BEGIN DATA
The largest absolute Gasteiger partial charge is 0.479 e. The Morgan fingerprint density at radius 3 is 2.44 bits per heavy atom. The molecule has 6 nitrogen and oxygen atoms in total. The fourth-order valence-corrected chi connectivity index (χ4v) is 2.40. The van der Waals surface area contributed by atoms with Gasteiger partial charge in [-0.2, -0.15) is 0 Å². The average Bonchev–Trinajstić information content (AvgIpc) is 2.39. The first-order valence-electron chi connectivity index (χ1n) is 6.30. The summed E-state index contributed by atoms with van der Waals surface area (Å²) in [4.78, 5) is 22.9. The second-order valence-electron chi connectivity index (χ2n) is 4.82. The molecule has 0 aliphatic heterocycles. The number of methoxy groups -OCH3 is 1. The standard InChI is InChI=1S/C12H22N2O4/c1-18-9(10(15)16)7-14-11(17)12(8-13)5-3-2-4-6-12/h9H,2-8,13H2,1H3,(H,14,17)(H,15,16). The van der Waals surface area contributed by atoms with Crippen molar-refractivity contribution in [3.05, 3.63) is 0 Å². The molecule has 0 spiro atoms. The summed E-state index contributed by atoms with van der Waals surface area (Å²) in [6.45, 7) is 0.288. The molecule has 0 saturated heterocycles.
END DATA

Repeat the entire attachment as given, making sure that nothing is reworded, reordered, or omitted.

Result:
The largest absolute Gasteiger partial charge is 0.479 e. The Morgan fingerprint density at radius 3 is 2.44 bits per heavy atom. The molecule has 6 nitrogen and oxygen atoms in total. The fourth-order valence-corrected chi connectivity index (χ4v) is 2.40. The van der Waals surface area contributed by atoms with Gasteiger partial charge in [-0.2, -0.15) is 0 Å². The average Bonchev–Trinajstić information content (AvgIpc) is 2.39. The first-order valence-electron chi connectivity index (χ1n) is 6.30. The summed E-state index contributed by atoms with van der Waals surface area (Å²) in [4.78, 5) is 22.9. The second-order valence-electron chi connectivity index (χ2n) is 4.82. The molecule has 0 aliphatic heterocycles. The number of methoxy groups -OCH3 is 1. The standard InChI is InChI=1S/C12H22N2O4/c1-18-9(10(15)16)7-14-11(17)12(8-13)5-3-2-4-6-12/h9H,2-8,13H2,1H3,(H,14,17)(H,15,16). The van der Waals surface area contributed by atoms with Crippen molar-refractivity contribution in [3.05, 3.63) is 0 Å². The molecule has 0 spiro atoms. The summed E-state index contributed by atoms with van der Waals surface area (Å²) in [6.45, 7) is 0.288. The molecule has 0 saturated heterocycles.